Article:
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This weekend I had the opportunity to see what has been billed as Dave Eggers' first play. It's called Sacrament!, and although it's based on Eggers' book You Shall Know Our Velocity it was mostly adapted by Kent Nicholson and the Campo Santo theater group in San Francisco.

As editor and creator of McSweeney's, Eggers has injected a great deal of vigor into the literary world, but I've always preferred his own writing in small doses. In advance of each of his books — A Heartbreaking Work of Staggering Genius and You Shall Know Our VelocityThe New Yorker published excerpts that I enjoyed more than the books themselves, in both cases. His self-conscious style and cute phrasing work in a short story or essay but quickly grow old in a novel or memoir.

So I was curious about what Velocity would be like when compressed into a two-act play, and while I almost missed it, catching the next-to-last performance of a month-long run that had already been extended, I'm pleased to report that it was really good. The book follows two young men who embark on a harebrained scheme to travel around the world in one week and give away $38,000 to random strangers, and when it's boiled down to little more than banter and misgivings, it's pretty close to brilliant. The cast — headed by Sean San José and Danny Wolohan — was shockingly good, especially given the $9-15 ticket price for an offbeat play in a low-key art space. (I've been trying to see more plays in recent years, and while I'm no expert on such things, I can say that when I compare this least expensive of recent plays with the most expensive, a production of a Mamet play on London's west end starring two Hollywood actors, these guys at Campo Santo win, hands down.)

When reduced to bits of dialogue, Eggers' story resembles a Richard Linklater movie, like Waking Life, Before Sunrise, or Before Sunset, full of ideas and theories, questions and philosophy, humor and grief, the ethics of philanthropy and the importance of place. I never saw this in the book itself, so the play was a revelation. Eggers tries to unite his mishmash of attitudes and theories by explaining their connections where Linklater is more likely to let them accumulate like poetry; I prefer Linklater's approach, really. It's a free-form smattering of ideas hung on a simple, humanist spine, grand, provocative world views spoken just to pass the time or engage the listener, which is enough because she's a pretty girl you met on the train.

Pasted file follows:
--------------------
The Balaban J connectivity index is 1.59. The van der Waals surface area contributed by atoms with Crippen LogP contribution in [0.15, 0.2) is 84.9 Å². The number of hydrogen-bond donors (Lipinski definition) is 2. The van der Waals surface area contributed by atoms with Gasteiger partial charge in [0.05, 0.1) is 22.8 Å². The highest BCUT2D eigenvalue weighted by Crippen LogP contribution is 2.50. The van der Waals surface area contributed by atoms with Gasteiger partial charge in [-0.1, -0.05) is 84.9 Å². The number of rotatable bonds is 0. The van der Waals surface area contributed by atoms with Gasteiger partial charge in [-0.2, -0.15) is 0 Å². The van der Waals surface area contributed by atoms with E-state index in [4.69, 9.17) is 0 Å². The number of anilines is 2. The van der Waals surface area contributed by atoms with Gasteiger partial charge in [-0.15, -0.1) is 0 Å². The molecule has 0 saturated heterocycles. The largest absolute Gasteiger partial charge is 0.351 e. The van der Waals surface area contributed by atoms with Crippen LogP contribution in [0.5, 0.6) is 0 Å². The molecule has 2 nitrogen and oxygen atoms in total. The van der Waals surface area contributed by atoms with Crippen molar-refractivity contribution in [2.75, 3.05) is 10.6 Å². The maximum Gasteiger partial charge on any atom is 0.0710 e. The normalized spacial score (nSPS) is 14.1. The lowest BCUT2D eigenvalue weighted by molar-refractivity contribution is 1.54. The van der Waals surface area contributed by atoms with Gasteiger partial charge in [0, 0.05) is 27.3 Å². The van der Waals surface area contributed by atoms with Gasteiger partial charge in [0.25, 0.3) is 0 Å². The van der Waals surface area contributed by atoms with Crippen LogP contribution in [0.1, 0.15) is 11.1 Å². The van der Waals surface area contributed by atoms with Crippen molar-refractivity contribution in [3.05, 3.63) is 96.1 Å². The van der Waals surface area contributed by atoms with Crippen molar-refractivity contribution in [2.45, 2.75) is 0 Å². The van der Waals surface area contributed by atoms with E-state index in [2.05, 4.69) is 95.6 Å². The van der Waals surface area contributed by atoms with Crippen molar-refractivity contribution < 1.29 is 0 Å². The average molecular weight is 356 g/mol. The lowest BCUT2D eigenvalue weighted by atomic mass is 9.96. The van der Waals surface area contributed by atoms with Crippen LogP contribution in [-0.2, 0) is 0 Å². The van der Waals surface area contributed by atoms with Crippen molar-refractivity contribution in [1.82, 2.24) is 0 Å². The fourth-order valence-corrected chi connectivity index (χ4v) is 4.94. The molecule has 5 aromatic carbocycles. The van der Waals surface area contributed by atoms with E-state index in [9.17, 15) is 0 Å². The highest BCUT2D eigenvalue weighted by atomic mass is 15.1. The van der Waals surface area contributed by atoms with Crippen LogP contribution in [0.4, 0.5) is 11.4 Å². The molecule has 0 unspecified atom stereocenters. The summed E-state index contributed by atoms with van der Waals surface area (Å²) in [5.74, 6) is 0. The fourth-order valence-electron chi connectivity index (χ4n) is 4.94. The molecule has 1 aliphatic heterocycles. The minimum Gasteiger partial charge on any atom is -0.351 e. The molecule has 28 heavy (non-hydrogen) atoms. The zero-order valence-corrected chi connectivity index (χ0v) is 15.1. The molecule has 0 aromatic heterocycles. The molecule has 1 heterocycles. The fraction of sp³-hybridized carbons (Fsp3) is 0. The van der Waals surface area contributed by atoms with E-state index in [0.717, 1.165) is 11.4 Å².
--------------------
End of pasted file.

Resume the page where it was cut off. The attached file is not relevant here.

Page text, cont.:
Sacrament! carries over a few other things that I didn't like about the novel, such as clunky temporal shifts that make the story feel like a cross-cut TV show. The central narrative is repeatedly interrupted by a tedious frame tale and overly dramatic internal dialogs that revolve around the recent death of a friend, and while Eggers tinkers with time and tries to make you question the narrator, these devices ultimately feel like games that get in the way of the more genuine notes of wonder about the world and the difficulty of giving away money. The guys find that it's a lot harder to give the money away than they expected, not because they don't want to do it but because they want to do it right, and they're not sure what that means.

The play is funny, and I wonder if it has planted the idea in Eggers' head to write one from scratch? The program included a note from Eggers in which he says he "never thought for a second, ever, about writing a play," but that these folks at Campo Santo approached him about using his text and he couldn't be happier with the result.

I can't say the play drastically changes my opinion of Eggers. At two hours, it counts as a "small dose," which is probably one reason I enjoyed it. But I didn't realize — or didn't remember, since I read it a year or so ago — how many thought provoking ideas are in the book, a failing that's probably just as much my own as a lazy reader as it is the author's.

Posted by davis | Link